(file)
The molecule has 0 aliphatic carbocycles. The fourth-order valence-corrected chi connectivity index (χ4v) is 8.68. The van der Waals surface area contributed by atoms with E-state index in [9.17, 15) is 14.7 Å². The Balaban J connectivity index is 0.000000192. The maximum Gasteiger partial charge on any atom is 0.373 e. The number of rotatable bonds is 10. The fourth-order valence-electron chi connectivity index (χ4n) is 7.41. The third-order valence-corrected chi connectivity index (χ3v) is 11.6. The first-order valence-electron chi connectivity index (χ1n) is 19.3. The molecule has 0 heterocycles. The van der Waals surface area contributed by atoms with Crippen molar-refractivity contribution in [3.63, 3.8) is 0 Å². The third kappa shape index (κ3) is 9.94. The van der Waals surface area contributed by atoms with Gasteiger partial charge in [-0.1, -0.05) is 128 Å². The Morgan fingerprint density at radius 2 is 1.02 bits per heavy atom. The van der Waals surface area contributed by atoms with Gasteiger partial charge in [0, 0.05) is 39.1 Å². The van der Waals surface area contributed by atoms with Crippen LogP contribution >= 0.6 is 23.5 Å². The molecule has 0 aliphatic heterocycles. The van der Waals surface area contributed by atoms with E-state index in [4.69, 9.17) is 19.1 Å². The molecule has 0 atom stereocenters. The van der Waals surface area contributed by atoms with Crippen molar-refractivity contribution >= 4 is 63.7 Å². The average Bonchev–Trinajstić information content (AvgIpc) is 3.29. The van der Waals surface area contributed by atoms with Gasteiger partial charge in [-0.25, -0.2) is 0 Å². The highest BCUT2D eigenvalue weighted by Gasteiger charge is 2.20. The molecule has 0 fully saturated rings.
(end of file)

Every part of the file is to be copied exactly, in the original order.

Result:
The molecule has 0 aliphatic carbocycles. The fourth-order valence-corrected chi connectivity index (χ4v) is 8.68. The van der Waals surface area contributed by atoms with E-state index in [9.17, 15) is 14.7 Å². The Balaban J connectivity index is 0.000000192. The maximum Gasteiger partial charge on any atom is 0.373 e. The number of rotatable bonds is 10. The fourth-order valence-electron chi connectivity index (χ4n) is 7.41. The third-order valence-corrected chi connectivity index (χ3v) is 11.6. The first-order valence-electron chi connectivity index (χ1n) is 19.3. The molecule has 0 heterocycles. The van der Waals surface area contributed by atoms with Crippen molar-refractivity contribution in [3.63, 3.8) is 0 Å². The third kappa shape index (κ3) is 9.94. The van der Waals surface area contributed by atoms with Gasteiger partial charge in [-0.1, -0.05) is 128 Å². The Morgan fingerprint density at radius 2 is 1.02 bits per heavy atom. The van der Waals surface area contributed by atoms with Gasteiger partial charge in [0, 0.05) is 39.1 Å². The van der Waals surface area contributed by atoms with Crippen LogP contribution >= 0.6 is 23.5 Å². The molecule has 0 aliphatic heterocycles. The van der Waals surface area contributed by atoms with E-state index in [4.69, 9.17) is 19.1 Å². The molecule has 0 atom stereocenters. The van der Waals surface area contributed by atoms with Crippen molar-refractivity contribution >= 4 is 63.7 Å². The average Bonchev–Trinajstić information content (AvgIpc) is 3.29. The van der Waals surface area contributed by atoms with Gasteiger partial charge in [-0.25, -0.2) is 0 Å². The highest BCUT2D eigenvalue weighted by Gasteiger charge is 2.20. The molecule has 0 fully saturated rings.